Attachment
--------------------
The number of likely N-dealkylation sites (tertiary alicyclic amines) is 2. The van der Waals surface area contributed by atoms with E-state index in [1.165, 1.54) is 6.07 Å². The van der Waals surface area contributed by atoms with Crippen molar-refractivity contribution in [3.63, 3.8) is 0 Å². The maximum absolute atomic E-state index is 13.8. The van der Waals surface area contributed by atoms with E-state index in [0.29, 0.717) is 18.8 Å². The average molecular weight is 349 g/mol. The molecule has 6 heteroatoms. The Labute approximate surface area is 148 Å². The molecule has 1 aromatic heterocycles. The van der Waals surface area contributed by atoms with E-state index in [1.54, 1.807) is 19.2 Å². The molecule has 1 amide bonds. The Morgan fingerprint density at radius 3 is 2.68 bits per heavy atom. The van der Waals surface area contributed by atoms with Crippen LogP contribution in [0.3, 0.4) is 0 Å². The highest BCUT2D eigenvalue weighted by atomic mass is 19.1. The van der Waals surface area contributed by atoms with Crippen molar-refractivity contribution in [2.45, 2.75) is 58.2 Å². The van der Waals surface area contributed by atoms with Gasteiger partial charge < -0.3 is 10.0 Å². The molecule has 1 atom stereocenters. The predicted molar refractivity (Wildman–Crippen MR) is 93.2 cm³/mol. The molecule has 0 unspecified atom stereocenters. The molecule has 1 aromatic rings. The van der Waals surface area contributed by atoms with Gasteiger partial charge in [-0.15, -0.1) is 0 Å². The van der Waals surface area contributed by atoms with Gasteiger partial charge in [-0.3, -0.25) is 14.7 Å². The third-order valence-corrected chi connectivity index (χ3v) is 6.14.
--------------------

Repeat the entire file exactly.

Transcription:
The number of likely N-dealkylation sites (tertiary alicyclic amines) is 2. The van der Waals surface area contributed by atoms with E-state index in [1.165, 1.54) is 6.07 Å². The van der Waals surface area contributed by atoms with Crippen molar-refractivity contribution in [3.63, 3.8) is 0 Å². The maximum absolute atomic E-state index is 13.8. The van der Waals surface area contributed by atoms with E-state index in [0.29, 0.717) is 18.8 Å². The average molecular weight is 349 g/mol. The molecule has 6 heteroatoms. The Labute approximate surface area is 148 Å². The molecule has 1 aromatic heterocycles. The van der Waals surface area contributed by atoms with E-state index in [1.54, 1.807) is 19.2 Å². The molecule has 1 amide bonds. The Morgan fingerprint density at radius 3 is 2.68 bits per heavy atom. The van der Waals surface area contributed by atoms with Crippen LogP contribution in [0.3, 0.4) is 0 Å². The highest BCUT2D eigenvalue weighted by atomic mass is 19.1. The van der Waals surface area contributed by atoms with Crippen molar-refractivity contribution in [2.45, 2.75) is 58.2 Å². The van der Waals surface area contributed by atoms with Gasteiger partial charge < -0.3 is 10.0 Å². The molecule has 1 atom stereocenters. The predicted molar refractivity (Wildman–Crippen MR) is 93.2 cm³/mol. The molecule has 0 unspecified atom stereocenters. The molecule has 1 aromatic rings. The van der Waals surface area contributed by atoms with Gasteiger partial charge in [-0.15, -0.1) is 0 Å². The van der Waals surface area contributed by atoms with Gasteiger partial charge in [-0.3, -0.25) is 14.7 Å². The third-order valence-corrected chi connectivity index (χ3v) is 6.14.